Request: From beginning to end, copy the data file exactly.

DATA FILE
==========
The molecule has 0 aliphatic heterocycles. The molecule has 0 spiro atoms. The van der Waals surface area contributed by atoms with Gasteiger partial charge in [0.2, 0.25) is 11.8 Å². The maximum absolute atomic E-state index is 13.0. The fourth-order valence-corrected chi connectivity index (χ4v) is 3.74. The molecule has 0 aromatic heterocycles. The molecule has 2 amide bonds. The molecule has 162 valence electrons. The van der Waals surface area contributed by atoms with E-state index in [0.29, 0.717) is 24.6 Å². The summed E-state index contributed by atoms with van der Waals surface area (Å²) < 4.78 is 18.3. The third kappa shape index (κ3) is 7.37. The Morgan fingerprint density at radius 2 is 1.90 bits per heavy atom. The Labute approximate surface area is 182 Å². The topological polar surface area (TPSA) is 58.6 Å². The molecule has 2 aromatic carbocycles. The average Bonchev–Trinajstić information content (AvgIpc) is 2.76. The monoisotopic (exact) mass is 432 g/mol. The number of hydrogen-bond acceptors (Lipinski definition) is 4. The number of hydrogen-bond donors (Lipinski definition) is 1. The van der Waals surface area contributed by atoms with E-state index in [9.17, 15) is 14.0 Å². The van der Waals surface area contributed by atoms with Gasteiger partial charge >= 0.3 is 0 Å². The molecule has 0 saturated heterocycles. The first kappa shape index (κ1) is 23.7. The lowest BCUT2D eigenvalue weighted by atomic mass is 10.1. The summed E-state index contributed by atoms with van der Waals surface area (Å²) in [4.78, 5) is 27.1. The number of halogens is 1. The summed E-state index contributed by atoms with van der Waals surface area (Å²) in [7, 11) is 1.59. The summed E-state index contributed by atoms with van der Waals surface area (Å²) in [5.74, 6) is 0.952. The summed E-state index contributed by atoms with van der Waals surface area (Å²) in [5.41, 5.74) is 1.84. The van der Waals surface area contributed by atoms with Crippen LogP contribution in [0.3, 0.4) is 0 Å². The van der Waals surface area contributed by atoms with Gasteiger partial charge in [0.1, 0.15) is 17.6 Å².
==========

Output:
The molecule has 0 aliphatic heterocycles. The molecule has 0 spiro atoms. The van der Waals surface area contributed by atoms with Gasteiger partial charge in [0.2, 0.25) is 11.8 Å². The maximum absolute atomic E-state index is 13.0. The fourth-order valence-corrected chi connectivity index (χ4v) is 3.74. The molecule has 0 aromatic heterocycles. The molecule has 2 amide bonds. The molecule has 162 valence electrons. The van der Waals surface area contributed by atoms with E-state index in [0.29, 0.717) is 24.6 Å². The summed E-state index contributed by atoms with van der Waals surface area (Å²) < 4.78 is 18.3. The third kappa shape index (κ3) is 7.37. The Morgan fingerprint density at radius 2 is 1.90 bits per heavy atom. The Labute approximate surface area is 182 Å². The topological polar surface area (TPSA) is 58.6 Å². The molecule has 2 aromatic carbocycles. The average Bonchev–Trinajstić information content (AvgIpc) is 2.76. The monoisotopic (exact) mass is 432 g/mol. The number of hydrogen-bond acceptors (Lipinski definition) is 4. The number of hydrogen-bond donors (Lipinski definition) is 1. The van der Waals surface area contributed by atoms with E-state index in [9.17, 15) is 14.0 Å². The van der Waals surface area contributed by atoms with Gasteiger partial charge >= 0.3 is 0 Å². The molecule has 0 saturated heterocycles. The first kappa shape index (κ1) is 23.7. The lowest BCUT2D eigenvalue weighted by atomic mass is 10.1. The summed E-state index contributed by atoms with van der Waals surface area (Å²) in [4.78, 5) is 27.1. The number of halogens is 1. The summed E-state index contributed by atoms with van der Waals surface area (Å²) in [7, 11) is 1.59. The summed E-state index contributed by atoms with van der Waals surface area (Å²) in [5.74, 6) is 0.952. The summed E-state index contributed by atoms with van der Waals surface area (Å²) in [5.41, 5.74) is 1.84. The van der Waals surface area contributed by atoms with Crippen LogP contribution in [0.3, 0.4) is 0 Å². The van der Waals surface area contributed by atoms with Gasteiger partial charge in [0.1, 0.15) is 17.6 Å².